Unfortunately, the history of corseting is fraught with stigma, biased perspectives and stereotypical opinions.Retired corsetiere Brooke Nelson, proprietress of Dragontown Corsets,asserts that “it may be likely that the holdover of Victorian ideas about corsetry are alive and well concerning [the corset’s] potential health risks” (Nelson, 2019), which seems to have had a large bearing on societal stigma associated with the garment. In the 1800s, fashions were dictated by the shapes the wearers were molded into by corseting from an early age and not anatomically or physiologically conscious of the wearers’ bodies. The trepidation of corsets would dissipate if it were more widely known that an aspiring theatrical designer once paid rapt attention to the fact that the Victorian standard of corset no longer applies.

Patterned for the Modern Body

The antique patterns were redesignedfor modern body proportions in the 1950s by Roland Loomis,also known as The Ol’ Corsetiere or Fakir Musafar (Grogan, 2019, p. 49). As he attempted to reproduce an 1880s ball gown in costuming college, he discovered that a corset was prerequisite for the proper look of the costume but there were none to be found. In his research, he found that the proportions of women’s bodies had changed much over the years in comparison to the Victorian patterns he found, so using data from some 200 women that had been in theatre shows, he made forms on which to plan his updated patterns based on the “figure dimensions for some 200 women” whose measurements“fell into one of five basic [figure] groups”. Finally, Loomis “had made the first new patterns for modern bodies in 75 years, and they worked!” (Vale, Juno, 1989, p.31). Hi sdesign theory coupled with his attention to physiological and anatomical detail,is considered by many to be the advent of modern corset design. He later spent a year mentoring Ruth Johnson[BR Creations] how to craft them from his “original patterns, which took several years to refine” (Vale, Juno, 1989, p.32).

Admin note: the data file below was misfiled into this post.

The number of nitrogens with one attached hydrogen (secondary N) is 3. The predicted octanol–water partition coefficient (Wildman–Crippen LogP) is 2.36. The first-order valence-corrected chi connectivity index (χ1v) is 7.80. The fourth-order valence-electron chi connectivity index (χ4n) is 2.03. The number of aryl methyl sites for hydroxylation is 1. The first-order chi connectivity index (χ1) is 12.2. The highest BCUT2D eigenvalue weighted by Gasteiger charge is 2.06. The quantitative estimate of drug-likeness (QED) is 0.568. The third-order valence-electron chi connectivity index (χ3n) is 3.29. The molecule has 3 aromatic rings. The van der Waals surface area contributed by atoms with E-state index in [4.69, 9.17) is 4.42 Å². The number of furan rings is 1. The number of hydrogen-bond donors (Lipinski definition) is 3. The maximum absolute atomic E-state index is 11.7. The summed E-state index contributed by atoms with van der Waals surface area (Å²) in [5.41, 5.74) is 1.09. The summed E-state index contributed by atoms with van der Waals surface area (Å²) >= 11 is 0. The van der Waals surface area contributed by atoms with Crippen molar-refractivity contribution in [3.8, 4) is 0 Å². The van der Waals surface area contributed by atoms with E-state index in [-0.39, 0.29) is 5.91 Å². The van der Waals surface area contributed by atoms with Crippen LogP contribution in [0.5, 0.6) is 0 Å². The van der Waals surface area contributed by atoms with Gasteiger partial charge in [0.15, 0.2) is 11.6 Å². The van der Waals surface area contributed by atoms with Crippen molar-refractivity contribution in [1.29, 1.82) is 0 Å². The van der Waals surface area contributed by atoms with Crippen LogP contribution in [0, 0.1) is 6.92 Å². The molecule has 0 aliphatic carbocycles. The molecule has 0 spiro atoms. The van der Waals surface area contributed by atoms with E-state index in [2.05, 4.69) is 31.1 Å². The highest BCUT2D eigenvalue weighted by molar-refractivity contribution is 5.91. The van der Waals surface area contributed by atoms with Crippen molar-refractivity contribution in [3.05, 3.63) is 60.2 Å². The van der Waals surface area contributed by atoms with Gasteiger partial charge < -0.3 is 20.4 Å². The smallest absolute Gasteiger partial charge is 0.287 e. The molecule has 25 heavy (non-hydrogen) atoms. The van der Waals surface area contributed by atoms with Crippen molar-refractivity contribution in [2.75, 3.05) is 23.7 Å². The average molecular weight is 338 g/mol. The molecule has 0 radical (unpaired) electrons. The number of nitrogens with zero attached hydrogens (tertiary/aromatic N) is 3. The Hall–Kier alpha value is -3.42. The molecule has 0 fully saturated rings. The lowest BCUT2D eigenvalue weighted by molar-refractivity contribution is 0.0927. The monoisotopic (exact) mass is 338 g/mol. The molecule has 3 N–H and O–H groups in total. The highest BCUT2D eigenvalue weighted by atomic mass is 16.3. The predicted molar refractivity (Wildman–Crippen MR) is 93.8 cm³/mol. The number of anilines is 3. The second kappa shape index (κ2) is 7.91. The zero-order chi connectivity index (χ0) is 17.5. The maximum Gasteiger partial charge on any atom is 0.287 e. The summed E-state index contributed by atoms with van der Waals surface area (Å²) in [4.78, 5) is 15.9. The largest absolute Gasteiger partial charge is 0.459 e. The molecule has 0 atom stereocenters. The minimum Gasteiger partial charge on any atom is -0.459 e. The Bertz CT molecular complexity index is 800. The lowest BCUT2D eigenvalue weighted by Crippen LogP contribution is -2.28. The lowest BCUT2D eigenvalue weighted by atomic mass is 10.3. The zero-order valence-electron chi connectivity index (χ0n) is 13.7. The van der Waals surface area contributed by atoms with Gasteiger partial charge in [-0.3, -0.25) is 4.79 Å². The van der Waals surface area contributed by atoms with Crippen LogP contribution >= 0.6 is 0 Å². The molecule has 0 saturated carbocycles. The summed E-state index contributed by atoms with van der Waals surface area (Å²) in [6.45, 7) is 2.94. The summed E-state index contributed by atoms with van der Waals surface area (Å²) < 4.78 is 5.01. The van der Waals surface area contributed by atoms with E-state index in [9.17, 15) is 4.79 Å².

Pharmaceutical Irony

Although there has been much relevant research done on the benefits that compression therapy can offer a person’s body and psyche, the corset has been quite over looked as assistance topromote a patient’s physical and mental health,while pharmacological solutions continue to thrive. Many incidences of drug dependency began with drugs prescribed to aid the sufferers of physical pain or emotional trauma. It is very ironic that the well-informed patient is constantly encouraged in the media to consult with their doctors regarding whether they think a certain advertised drug may be appropriate for them. With the highly publicized national issue of the opioid crisis and drug addiction in the United States, to overlook the obvious aid a customcorset can provide seems preposterous, especially when compression therapy has been clinically proven as an effective coping strategy for emotional distress.

The Need for Education

With many online influencers taking photos of themselves in “off the rack” waist cinchers and posting them on social media, many parents are concerned that competitiveness focused on having small waists will harm their children. The article “Total Waist” (Teen Vogue,